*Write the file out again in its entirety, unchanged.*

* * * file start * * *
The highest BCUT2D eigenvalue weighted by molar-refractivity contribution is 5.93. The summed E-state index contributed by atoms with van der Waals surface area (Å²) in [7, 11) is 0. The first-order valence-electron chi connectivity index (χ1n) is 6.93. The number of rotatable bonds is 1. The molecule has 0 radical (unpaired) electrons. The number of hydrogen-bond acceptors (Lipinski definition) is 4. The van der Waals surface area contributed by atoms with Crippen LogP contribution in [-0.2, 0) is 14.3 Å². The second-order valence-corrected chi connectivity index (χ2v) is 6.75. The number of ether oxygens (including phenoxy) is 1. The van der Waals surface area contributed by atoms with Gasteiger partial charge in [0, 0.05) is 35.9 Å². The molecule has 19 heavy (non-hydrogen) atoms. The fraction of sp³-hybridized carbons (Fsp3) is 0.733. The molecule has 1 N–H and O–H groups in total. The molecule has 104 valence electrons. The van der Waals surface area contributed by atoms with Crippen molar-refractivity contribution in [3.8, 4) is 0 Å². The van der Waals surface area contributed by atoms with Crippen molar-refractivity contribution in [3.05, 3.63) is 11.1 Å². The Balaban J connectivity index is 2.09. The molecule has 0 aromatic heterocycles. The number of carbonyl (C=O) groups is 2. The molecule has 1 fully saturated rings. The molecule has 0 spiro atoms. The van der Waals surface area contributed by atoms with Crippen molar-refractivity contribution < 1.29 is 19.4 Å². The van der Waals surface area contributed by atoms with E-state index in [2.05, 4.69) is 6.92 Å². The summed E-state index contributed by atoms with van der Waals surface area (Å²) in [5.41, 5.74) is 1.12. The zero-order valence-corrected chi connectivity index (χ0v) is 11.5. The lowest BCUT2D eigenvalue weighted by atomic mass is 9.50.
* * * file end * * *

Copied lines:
The highest BCUT2D eigenvalue weighted by molar-refractivity contribution is 5.93. The summed E-state index contributed by atoms with van der Waals surface area (Å²) in [7, 11) is 0. The first-order valence-electron chi connectivity index (χ1n) is 6.93. The number of rotatable bonds is 1. The molecule has 0 radical (unpaired) electrons. The number of hydrogen-bond acceptors (Lipinski definition) is 4. The van der Waals surface area contributed by atoms with Crippen LogP contribution in [-0.2, 0) is 14.3 Å². The second-order valence-corrected chi connectivity index (χ2v) is 6.75. The number of ether oxygens (including phenoxy) is 1. The van der Waals surface area contributed by atoms with Gasteiger partial charge in [0, 0.05) is 35.9 Å². The molecule has 19 heavy (non-hydrogen) atoms. The fraction of sp³-hybridized carbons (Fsp3) is 0.733. The molecule has 1 N–H and O–H groups in total. The molecule has 104 valence electrons. The van der Waals surface area contributed by atoms with Crippen molar-refractivity contribution in [3.8, 4) is 0 Å². The van der Waals surface area contributed by atoms with Crippen molar-refractivity contribution in [3.05, 3.63) is 11.1 Å². The Balaban J connectivity index is 2.09. The molecule has 0 aromatic heterocycles. The number of carbonyl (C=O) groups is 2. The molecule has 1 fully saturated rings. The molecule has 0 spiro atoms. The van der Waals surface area contributed by atoms with Crippen molar-refractivity contribution < 1.29 is 19.4 Å². The van der Waals surface area contributed by atoms with E-state index in [2.05, 4.69) is 6.92 Å². The summed E-state index contributed by atoms with van der Waals surface area (Å²) in [5.41, 5.74) is 1.12. The zero-order valence-corrected chi connectivity index (χ0v) is 11.5. The lowest BCUT2D eigenvalue weighted by atomic mass is 9.50.